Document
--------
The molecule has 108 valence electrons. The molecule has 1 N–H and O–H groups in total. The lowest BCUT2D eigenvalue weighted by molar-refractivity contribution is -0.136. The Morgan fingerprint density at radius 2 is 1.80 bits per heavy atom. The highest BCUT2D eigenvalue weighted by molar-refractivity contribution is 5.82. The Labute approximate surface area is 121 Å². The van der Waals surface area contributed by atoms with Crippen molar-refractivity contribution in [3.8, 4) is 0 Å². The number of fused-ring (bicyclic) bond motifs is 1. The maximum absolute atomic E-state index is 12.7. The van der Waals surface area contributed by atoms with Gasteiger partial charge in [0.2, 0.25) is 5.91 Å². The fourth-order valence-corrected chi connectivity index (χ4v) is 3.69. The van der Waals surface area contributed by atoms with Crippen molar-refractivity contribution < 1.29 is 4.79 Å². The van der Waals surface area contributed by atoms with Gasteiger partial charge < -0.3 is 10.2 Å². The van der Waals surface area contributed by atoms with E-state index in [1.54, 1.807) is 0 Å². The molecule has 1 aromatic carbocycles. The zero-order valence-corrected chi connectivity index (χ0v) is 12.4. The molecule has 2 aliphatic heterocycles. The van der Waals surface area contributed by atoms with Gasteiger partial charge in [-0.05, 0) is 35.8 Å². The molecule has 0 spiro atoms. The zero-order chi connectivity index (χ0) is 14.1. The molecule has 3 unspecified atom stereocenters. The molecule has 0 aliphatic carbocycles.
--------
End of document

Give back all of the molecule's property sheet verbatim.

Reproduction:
The molecule has 108 valence electrons. The molecule has 1 N–H and O–H groups in total. The lowest BCUT2D eigenvalue weighted by molar-refractivity contribution is -0.136. The Morgan fingerprint density at radius 2 is 1.80 bits per heavy atom. The highest BCUT2D eigenvalue weighted by molar-refractivity contribution is 5.82. The Labute approximate surface area is 121 Å². The van der Waals surface area contributed by atoms with Crippen molar-refractivity contribution in [3.8, 4) is 0 Å². The number of fused-ring (bicyclic) bond motifs is 1. The maximum absolute atomic E-state index is 12.7. The van der Waals surface area contributed by atoms with Gasteiger partial charge in [0.2, 0.25) is 5.91 Å². The fourth-order valence-corrected chi connectivity index (χ4v) is 3.69. The van der Waals surface area contributed by atoms with Crippen molar-refractivity contribution < 1.29 is 4.79 Å². The van der Waals surface area contributed by atoms with Gasteiger partial charge < -0.3 is 10.2 Å². The van der Waals surface area contributed by atoms with E-state index in [1.54, 1.807) is 0 Å². The molecule has 1 aromatic carbocycles. The zero-order valence-corrected chi connectivity index (χ0v) is 12.4. The molecule has 2 aliphatic heterocycles. The van der Waals surface area contributed by atoms with Gasteiger partial charge in [-0.05, 0) is 35.8 Å². The molecule has 0 spiro atoms. The zero-order chi connectivity index (χ0) is 14.1. The molecule has 3 unspecified atom stereocenters. The molecule has 0 aliphatic carbocycles.